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Getting to Know the World Scientifically

An Objective View

Serie: Synthese Library 423

This undergraduate textbook introduces some fundamental issues in philosophy of science for students of philosophy and science students. The book is divided into two parts. Part 1 deals with knowledge and values. Les mer
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Om boka

This undergraduate textbook introduces some fundamental issues in philosophy of science for students of philosophy and science students. The book is divided into two parts. Part 1 deals with knowledge and values. Chap. 1 presents the classical conception of knowledge as initiated by the ancient Greeks and elaborated during the development of science, introducing the central concepts of truth, belief and justification. Aspects of the quest for objectivity are taken up in the following two chapters. Moral issues are broached in Chap. 4, which discusses some aspects of the use and abuse of science, taking up the responsibilities of scientists in properly conducting their business and decision-makers in their concerns with the import of science for society. Part 2 contrasts the view of scientific progress as the rejecting of old hypotheses and theories and replacing them with new ones, represented by Karl Popper, with the conception of progress as accumulating knowledge, saving as much as possible from older theories, represented by Pierre Duhem. A concluding chapter defends the natural attitude of taking the theories of modern science to be literally true, i.e. realism, in the face of arguments drawn partly from the history of scientific progress in criticism of this stance.

Fakta

Innholdsfortegnelse

Preface




Part I: Knowledge, Objectivity and Values



1. Knowledge



1.1 Ideals deriving from the Greeks



1.2 What is knowledge?



1.3 Inductive support and proof



1.4 Looking forward




2. Objectivity



2.1 Introduction



2.2 Observation and experiment



2.3 Objectivity of interpretation



2.4 Fallibility



2.5 In the eyes of others



2.6 On the shoulders of others



2.7 Pressure: an example of progress in the articulation of a concept



2.8 Summary







3. Relativism



3.1 Vanquishing reason



3.2 Radical meaning change



3.3 Significant truth



3.4 Taking Stock







4. The Use and Abuse of Science



4.1 Introduction-The misuse of science



4.2 Abusing the right to declare "I know"



4.3 Fraud and controversy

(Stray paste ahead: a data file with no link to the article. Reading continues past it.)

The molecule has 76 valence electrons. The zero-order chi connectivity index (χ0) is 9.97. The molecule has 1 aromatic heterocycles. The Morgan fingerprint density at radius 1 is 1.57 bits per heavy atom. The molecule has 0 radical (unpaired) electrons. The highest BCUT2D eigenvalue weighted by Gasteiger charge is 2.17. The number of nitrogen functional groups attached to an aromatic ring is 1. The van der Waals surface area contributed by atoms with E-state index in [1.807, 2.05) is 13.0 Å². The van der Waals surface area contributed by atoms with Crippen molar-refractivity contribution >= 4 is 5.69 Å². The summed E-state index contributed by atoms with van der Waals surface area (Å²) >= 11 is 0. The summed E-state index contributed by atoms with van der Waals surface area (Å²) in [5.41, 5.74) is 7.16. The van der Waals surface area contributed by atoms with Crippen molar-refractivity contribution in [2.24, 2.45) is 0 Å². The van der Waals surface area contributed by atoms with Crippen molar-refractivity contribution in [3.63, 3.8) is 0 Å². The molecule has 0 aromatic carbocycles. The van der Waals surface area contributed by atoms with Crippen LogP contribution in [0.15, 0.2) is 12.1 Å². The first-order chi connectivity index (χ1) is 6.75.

4.4 Cooking



4.5 Masquerading as science



4.6 Science and responsibility



4.7 Error, risk and values







Part II: Philosophies of Science

5. Popper: Proving the Worth of Hypotheses




5.1 Popper's two central problems



5.2 The problem of induction



5.3 Demarcation



5.4 Falsifiability



5.5 Ad hoc hypotheses and scientific progress



5.6 Degree of falsifiability or induction by another name?



5.7 Verisimilitude







6. Duhem's Continuity Thesis



6.1 Introduction



6.2 The not so dark middle ages



6.3 Duhem's critique of the idea of a crucial experiment



6.4 Pushing the argument further



6.5 Precision



6.6 Reduction, unity and progress







7. Realism and the Advancement of Knowledge



7.1 Introduction



7.2 Superscientific inference



7.3 The vicissitudes of reference



7.3.1 Has "water" preserved its extension?



7.3.2 Has "atom" preserved its extension from Dalton's time?



7.3.3 Are there remnants of reference of apparently abandoned terms?



7.4 Underdetermination



7.5 Taking stock







Bibliography



Index

Om forfatteren

Paul Needham is professor of theoretical philosophy at the University of Stockholm. He has a first degree in chemistry and a masters in philosophy, both from the University of Birmingham, and a doctorate in philosophy from the University of Uppsala. His interests include metaphysics, epistemology and the philosophy of science. He has previously worked on time and tense, causation and subjunctive conditionals. More recent interests are concerned with issues related to chemistry. This includes themes connected to the work of Pierre Duhem, particularly in connection with his role in the establishment of the field of physical chemistry, studies of the origins of the concept of chemical substance in the ancients and its development in more recent times, the discussion of natural kinds and criteria of sameness of substance in modern chemistry, and applications of mereology in the interpretation of macroscopic notions.